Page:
Dan Miller

Dan Miller of Alberton was injured in a work accident more than 20 years ago and was prescribed opioids to control his pain. 

Last year on April 15, the Missoulian ran a front-page story on me and my opioid situation. This is a brief statement about major life changes and some strangers who helped me out during the worst year in my life.

The newspaper story made my phone ring 24 hours a day for nine days. Some were druggies who wanted to help me score. Some were hour-long calls. These strangers were in my situation; in pain, lost and wanting to leave this world. So I talked with them and advised them to stay around. I understood and maybe helped to give a little hope. I still can’t forget some of those calls.

One was from Gary, an addiction professional who made it his mission to find me and help. We talked two or three times a week. He explained what I was going through and gave advice based on this 30 years of experience. I sent him my medical records plus my prescription records since 1996, when I was injured and the morphine was started. He educated me about morphine, how the brain receptors get fired up and all the complicated medical issues involved.

Then he would print out the information and Federal Express it to me. This is the stuff you read five times and it’s still hard to understand.

I was once given 600-700 mg a day of painkillers and was assured it was OK as long as I did all my bloodwork to make sure all of my organs were working right. I could have died in my sleep like so many — 60,000-70,000 — do every year.

My new doctor panicked when she saw my file. My first appointment had six other people in the room. I was seven times over the limit. I was stepped down to 100 mg a day in that year. I was sick for the next two years, and become so weak I couldn’t dress myself.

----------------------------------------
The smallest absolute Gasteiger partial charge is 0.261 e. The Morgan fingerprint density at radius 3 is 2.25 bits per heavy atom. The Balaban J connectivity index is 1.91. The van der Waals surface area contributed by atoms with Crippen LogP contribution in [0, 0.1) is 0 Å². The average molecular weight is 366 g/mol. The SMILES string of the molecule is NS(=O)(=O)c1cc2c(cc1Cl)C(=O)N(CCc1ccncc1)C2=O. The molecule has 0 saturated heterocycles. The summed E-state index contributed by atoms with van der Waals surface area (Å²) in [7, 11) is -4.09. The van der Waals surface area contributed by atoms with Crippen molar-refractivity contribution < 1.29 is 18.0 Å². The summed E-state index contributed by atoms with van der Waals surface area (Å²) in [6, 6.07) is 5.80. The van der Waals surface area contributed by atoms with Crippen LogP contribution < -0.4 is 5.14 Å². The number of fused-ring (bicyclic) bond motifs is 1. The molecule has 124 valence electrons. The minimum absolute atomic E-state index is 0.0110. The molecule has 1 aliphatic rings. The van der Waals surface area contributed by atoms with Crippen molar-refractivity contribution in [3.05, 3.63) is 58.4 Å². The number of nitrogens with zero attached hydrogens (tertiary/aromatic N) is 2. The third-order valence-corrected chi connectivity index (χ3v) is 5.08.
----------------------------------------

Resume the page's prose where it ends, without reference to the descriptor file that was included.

The doctor’s opinion was that I was running myself down until I was weak and dehydrated. This would cause my episodes of sickness every two to three weeks.

Gary thought, yes, these were all bad problems. But not the main problem.

Now a B-pap machine blows open my air hole with oxygen so I got my oxygen numbers up to 85 percent and my fingers stated working better. I got hungry again, my hair was growing, I had to shave more often.

Then I got sick again. Gary had been right, my step down was so quick my body and brain couldn’t catch up. My doctor couldn’t help me anymore. It was too complicated.

I have a new doctor again. She got me into an addiction program. I didn’t even know it was in Missoula. I have been off morphine for six months. I still get sick during the night and it wakes me up around 5 every morning. My new medication helps with the sickness and some of the pain. The addiction place had never worked with someone like me, but they have heard about my situation.

Withdrawal sickness may never leave me completely. It’s not as bad as it was. Pain comes back bad some days, but I do have some good days. I can do some work again, have some fun and I’m not ready for a "dirt nap" yet.

What about all the people who don’t have family, friends, proper medical help? They are in a dark place and can’t see any way out.

I found the right doctor and found help and Gary saved me. I was lucky.

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Dan Miller lives in Alberton. 

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